Age-Related Macular Degeneration Awareness Month

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Age-Related Macular Degeneration Awareness Month

February 2, 2018

Prevent Blindness, the nation's oldest volunteer eye health and safety organization, has declared February as Age-related Macular Degeneration/Low Vision Awareness Month. Dr. Stewart Shofner explains why this awareness month is so important, especially for people over the age of 50. 

What is macular degeneration?

Macular degeneration also known as age-related macular degeneration (AMD) is when a part of the retina called the macula becomes damaged due to deterioration or breakdown of the macula. The macula is a small area in the retina at the back of the eye that allows you to see fine details clearly and perform activities, such as reading and driving.

What are the symptoms?

When the macula does not function correctly, blurriness, dark areas or distortion can affect your central vision. Macular degeneration affects your ability to see near and far, and can make some activities -- like threading a needle or reading -- difficult or impossible. Although macular degeneration reduces vision in the central part of the retina, it usually does not affect the eye's side (peripheral) vision. For example, you could see the outline of a clock but not be able to tell what time it is.

Over 1.65 million Americans have Macular degeneration and is the leading cause of vision loss in people ages 65 and older. Even in more advanced cases, people continue to have some useful vision and are often able to take care of themselves. In many cases, macular degeneration's impact on your vision can be minimal. There are two different types of AMD: dry and wet.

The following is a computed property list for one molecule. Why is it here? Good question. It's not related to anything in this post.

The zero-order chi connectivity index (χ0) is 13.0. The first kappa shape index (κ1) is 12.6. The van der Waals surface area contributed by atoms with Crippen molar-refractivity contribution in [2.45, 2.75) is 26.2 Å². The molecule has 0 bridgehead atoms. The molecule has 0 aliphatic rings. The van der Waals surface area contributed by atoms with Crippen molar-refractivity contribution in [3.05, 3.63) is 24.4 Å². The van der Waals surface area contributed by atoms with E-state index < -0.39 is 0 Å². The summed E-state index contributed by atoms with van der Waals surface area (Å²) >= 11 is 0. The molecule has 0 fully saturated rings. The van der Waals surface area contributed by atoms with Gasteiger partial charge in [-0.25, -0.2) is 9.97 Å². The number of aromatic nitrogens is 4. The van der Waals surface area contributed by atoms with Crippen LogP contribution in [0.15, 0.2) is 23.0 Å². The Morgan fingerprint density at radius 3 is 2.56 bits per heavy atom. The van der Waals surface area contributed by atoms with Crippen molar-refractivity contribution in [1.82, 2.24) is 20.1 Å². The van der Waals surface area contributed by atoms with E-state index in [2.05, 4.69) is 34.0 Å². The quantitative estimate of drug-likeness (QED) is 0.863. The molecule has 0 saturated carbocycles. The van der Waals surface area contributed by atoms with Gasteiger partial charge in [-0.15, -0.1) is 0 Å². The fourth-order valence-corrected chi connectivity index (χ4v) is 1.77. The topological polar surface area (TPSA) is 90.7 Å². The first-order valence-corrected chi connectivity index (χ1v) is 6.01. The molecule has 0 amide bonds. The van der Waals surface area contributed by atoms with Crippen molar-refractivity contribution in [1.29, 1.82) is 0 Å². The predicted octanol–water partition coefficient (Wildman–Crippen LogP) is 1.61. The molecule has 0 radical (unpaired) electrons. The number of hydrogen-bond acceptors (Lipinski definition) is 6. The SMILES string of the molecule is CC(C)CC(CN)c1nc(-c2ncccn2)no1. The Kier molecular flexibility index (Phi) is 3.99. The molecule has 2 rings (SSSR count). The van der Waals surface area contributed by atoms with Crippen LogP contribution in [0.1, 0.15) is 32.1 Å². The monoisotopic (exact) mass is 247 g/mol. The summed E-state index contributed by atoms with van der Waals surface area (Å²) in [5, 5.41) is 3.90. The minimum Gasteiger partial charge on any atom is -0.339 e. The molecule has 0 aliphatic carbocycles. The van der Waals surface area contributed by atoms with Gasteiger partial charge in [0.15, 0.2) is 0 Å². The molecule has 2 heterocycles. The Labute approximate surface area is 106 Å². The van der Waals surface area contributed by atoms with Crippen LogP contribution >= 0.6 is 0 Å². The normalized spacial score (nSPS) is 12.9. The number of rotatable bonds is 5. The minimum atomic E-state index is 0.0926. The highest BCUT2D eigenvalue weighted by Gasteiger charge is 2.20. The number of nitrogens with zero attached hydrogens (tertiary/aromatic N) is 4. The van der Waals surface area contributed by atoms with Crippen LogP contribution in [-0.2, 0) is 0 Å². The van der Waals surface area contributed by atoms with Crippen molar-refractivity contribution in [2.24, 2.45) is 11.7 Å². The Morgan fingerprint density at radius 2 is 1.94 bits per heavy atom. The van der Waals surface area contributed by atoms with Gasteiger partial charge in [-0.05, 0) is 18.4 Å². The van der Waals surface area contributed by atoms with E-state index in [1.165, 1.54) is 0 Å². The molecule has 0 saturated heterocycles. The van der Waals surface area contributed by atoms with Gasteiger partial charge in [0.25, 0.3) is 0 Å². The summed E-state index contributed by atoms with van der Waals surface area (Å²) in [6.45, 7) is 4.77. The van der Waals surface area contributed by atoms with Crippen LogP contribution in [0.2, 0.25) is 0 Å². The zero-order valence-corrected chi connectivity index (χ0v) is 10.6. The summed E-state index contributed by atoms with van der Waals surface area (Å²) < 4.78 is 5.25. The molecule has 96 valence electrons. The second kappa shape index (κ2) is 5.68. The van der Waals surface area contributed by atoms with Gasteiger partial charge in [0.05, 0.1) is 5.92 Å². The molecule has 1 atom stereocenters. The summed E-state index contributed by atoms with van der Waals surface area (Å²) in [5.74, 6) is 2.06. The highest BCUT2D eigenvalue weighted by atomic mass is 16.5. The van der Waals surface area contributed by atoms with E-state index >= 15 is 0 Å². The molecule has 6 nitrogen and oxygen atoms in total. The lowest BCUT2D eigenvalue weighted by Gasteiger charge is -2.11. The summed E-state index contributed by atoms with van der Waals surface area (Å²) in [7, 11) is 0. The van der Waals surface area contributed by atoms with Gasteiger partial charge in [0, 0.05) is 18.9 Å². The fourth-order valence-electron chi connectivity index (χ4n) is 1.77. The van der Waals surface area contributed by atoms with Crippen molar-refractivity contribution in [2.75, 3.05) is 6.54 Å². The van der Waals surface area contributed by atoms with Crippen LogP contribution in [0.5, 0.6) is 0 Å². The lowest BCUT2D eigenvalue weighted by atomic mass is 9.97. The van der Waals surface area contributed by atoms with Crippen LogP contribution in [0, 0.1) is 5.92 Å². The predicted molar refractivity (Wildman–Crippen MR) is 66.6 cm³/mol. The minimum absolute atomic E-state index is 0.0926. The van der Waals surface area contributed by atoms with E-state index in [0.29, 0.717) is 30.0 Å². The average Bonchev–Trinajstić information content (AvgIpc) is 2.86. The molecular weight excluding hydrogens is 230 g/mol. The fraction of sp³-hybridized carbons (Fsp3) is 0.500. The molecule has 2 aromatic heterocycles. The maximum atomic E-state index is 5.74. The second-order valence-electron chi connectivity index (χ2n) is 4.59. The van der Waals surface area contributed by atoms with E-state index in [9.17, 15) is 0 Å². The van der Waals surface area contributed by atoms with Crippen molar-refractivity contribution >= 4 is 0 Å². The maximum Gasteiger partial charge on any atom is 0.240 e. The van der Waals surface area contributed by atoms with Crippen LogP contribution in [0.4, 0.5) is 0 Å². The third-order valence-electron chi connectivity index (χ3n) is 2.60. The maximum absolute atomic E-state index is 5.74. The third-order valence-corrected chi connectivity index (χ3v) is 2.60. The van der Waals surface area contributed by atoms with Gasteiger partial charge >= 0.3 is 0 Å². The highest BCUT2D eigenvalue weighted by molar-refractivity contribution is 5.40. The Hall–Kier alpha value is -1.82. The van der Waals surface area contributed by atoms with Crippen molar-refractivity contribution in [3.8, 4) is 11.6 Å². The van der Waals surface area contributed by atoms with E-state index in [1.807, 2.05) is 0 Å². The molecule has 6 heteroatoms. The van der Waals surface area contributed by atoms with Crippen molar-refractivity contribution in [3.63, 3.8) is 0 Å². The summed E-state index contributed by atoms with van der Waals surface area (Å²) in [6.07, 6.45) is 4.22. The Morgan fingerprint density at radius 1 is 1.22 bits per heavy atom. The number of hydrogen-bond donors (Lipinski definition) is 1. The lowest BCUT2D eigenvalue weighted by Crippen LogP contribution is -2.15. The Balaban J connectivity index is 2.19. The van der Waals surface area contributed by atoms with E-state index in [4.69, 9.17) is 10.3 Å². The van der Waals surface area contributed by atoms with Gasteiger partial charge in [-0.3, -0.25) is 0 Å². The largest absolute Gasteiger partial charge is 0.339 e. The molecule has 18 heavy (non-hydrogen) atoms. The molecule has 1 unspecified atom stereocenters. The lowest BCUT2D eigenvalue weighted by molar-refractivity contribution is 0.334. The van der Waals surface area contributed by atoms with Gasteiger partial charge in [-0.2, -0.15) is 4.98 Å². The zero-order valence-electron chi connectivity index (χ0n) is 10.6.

Dry AMD:

· Most common form of the disease (about 80% people have dry form)

· Macula deteriorates

· Causes a blurred central vision or blind spots

· Can progress to wet AMD at any time

Wet AMD:

· Abnormal blood vessels grow under the retina and leak fluid and blood into the macula

· Visual distortions occur (straight lines appear wavy, street signs look lopsided)

· Symptoms usually appear and progress rapidly


Differences between Dry and Wet AMD

People lose vision faster with wet AMD than with dry AMD. Many don’t realize they have AMD until their vision is very blurry. This is why it is important to have regular visits with an ophthalmologist. He or she can look for early signs of AMD before you have any vision problems.


Who’s at Risk?

Risk factors are similar for both dry and wet AMD. They include:

· Older than 50

· Family history of AMD

· History of smoking

· Obesity

· High blood pressure/cholesterol

· Lack of vitamins prevalent in fruits and vegetables


To help reduce your risk of vision loss, there are several actions you can take to have healthy eyesight. Dr. Shofner suggests scheduling regular dilated eye exams, wearing UV protective sunglasses, quitting smoking, and wearing safety eye protection in hazardous situations.


Additionally, a recent National Eye Institute study indicates that high dosage supplements of zinc, vitamins C and E, and beta-carotene may slow the progression of both forms of AMD, but they are not a cure. “We offer the highest quality vision supplements at our office, however it’s very important to consult with your physician before taking any nutritional supplements,” says Dr. Shofner.


If you have experienced vision changes or at high risk for AMD, we encourage you to contact Shofner Vision Center to schedule an appointment online or call us at (615) 340-4733.

Age-Related Macular Degeneration Awareness Month

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